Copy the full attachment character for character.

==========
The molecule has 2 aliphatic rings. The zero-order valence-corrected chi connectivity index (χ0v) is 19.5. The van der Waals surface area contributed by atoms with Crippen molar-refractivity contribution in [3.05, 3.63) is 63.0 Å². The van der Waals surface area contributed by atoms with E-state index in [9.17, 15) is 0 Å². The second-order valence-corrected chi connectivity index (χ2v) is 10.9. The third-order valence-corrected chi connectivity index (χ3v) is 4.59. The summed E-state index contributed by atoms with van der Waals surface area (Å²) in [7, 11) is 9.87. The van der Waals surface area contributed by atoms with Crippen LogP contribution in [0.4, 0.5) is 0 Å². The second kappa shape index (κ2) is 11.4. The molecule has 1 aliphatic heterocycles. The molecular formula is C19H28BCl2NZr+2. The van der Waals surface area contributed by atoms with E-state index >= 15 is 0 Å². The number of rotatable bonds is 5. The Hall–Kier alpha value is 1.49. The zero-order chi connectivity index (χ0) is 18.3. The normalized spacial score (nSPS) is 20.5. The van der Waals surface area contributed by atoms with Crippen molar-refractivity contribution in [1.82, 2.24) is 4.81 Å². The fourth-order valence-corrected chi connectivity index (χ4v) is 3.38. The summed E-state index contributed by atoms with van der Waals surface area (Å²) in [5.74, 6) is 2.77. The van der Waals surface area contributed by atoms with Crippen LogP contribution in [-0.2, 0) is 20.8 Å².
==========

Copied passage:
The molecule has 2 aliphatic rings. The zero-order valence-corrected chi connectivity index (χ0v) is 19.5. The van der Waals surface area contributed by atoms with Crippen molar-refractivity contribution in [3.05, 3.63) is 63.0 Å². The van der Waals surface area contributed by atoms with E-state index in [9.17, 15) is 0 Å². The second-order valence-corrected chi connectivity index (χ2v) is 10.9. The third-order valence-corrected chi connectivity index (χ3v) is 4.59. The summed E-state index contributed by atoms with van der Waals surface area (Å²) in [7, 11) is 9.87. The van der Waals surface area contributed by atoms with Crippen LogP contribution in [0.4, 0.5) is 0 Å². The second kappa shape index (κ2) is 11.4. The molecule has 1 aliphatic heterocycles. The molecular formula is C19H28BCl2NZr+2. The van der Waals surface area contributed by atoms with E-state index >= 15 is 0 Å². The number of rotatable bonds is 5. The Hall–Kier alpha value is 1.49. The zero-order chi connectivity index (χ0) is 18.3. The normalized spacial score (nSPS) is 20.5. The van der Waals surface area contributed by atoms with Crippen molar-refractivity contribution in [1.82, 2.24) is 4.81 Å². The fourth-order valence-corrected chi connectivity index (χ4v) is 3.38. The summed E-state index contributed by atoms with van der Waals surface area (Å²) in [5.74, 6) is 2.77. The van der Waals surface area contributed by atoms with Crippen LogP contribution in [-0.2, 0) is 20.8 Å².